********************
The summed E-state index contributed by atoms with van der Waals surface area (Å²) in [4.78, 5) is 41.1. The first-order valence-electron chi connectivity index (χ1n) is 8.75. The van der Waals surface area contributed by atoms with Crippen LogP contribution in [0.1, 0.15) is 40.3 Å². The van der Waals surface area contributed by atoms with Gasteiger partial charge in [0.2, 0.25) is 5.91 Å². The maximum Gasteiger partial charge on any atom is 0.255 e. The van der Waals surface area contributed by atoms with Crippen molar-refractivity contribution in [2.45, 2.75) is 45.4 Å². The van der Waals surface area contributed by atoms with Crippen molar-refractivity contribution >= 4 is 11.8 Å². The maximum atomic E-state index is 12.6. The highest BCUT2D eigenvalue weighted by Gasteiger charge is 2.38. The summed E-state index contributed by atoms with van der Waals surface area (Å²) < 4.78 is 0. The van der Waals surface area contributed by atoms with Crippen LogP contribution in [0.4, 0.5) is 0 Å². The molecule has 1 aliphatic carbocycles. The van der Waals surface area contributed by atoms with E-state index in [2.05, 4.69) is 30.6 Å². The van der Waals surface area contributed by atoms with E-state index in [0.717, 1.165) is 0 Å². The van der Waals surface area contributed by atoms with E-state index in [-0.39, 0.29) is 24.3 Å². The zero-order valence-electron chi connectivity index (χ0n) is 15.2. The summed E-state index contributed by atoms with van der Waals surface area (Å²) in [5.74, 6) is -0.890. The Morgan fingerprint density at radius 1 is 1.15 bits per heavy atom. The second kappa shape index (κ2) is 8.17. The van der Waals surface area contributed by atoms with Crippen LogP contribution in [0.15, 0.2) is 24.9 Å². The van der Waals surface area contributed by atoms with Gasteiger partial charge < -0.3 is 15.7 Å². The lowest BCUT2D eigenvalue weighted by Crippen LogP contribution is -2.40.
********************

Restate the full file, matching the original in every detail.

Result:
The summed E-state index contributed by atoms with van der Waals surface area (Å²) in [4.78, 5) is 41.1. The first-order valence-electron chi connectivity index (χ1n) is 8.75. The van der Waals surface area contributed by atoms with Crippen LogP contribution in [0.1, 0.15) is 40.3 Å². The van der Waals surface area contributed by atoms with Gasteiger partial charge in [0.2, 0.25) is 5.91 Å². The maximum Gasteiger partial charge on any atom is 0.255 e. The van der Waals surface area contributed by atoms with Crippen molar-refractivity contribution in [2.45, 2.75) is 45.4 Å². The van der Waals surface area contributed by atoms with Crippen molar-refractivity contribution >= 4 is 11.8 Å². The maximum atomic E-state index is 12.6. The highest BCUT2D eigenvalue weighted by Gasteiger charge is 2.38. The summed E-state index contributed by atoms with van der Waals surface area (Å²) < 4.78 is 0. The van der Waals surface area contributed by atoms with Crippen LogP contribution in [0.4, 0.5) is 0 Å². The molecule has 1 aliphatic carbocycles. The van der Waals surface area contributed by atoms with E-state index in [2.05, 4.69) is 30.6 Å². The van der Waals surface area contributed by atoms with E-state index in [0.717, 1.165) is 0 Å². The van der Waals surface area contributed by atoms with E-state index in [-0.39, 0.29) is 24.3 Å². The zero-order valence-electron chi connectivity index (χ0n) is 15.2. The summed E-state index contributed by atoms with van der Waals surface area (Å²) in [5.74, 6) is -0.890. The Morgan fingerprint density at radius 1 is 1.15 bits per heavy atom. The second kappa shape index (κ2) is 8.17. The van der Waals surface area contributed by atoms with Crippen LogP contribution in [0.15, 0.2) is 24.9 Å². The van der Waals surface area contributed by atoms with Gasteiger partial charge < -0.3 is 15.7 Å². The lowest BCUT2D eigenvalue weighted by Crippen LogP contribution is -2.40.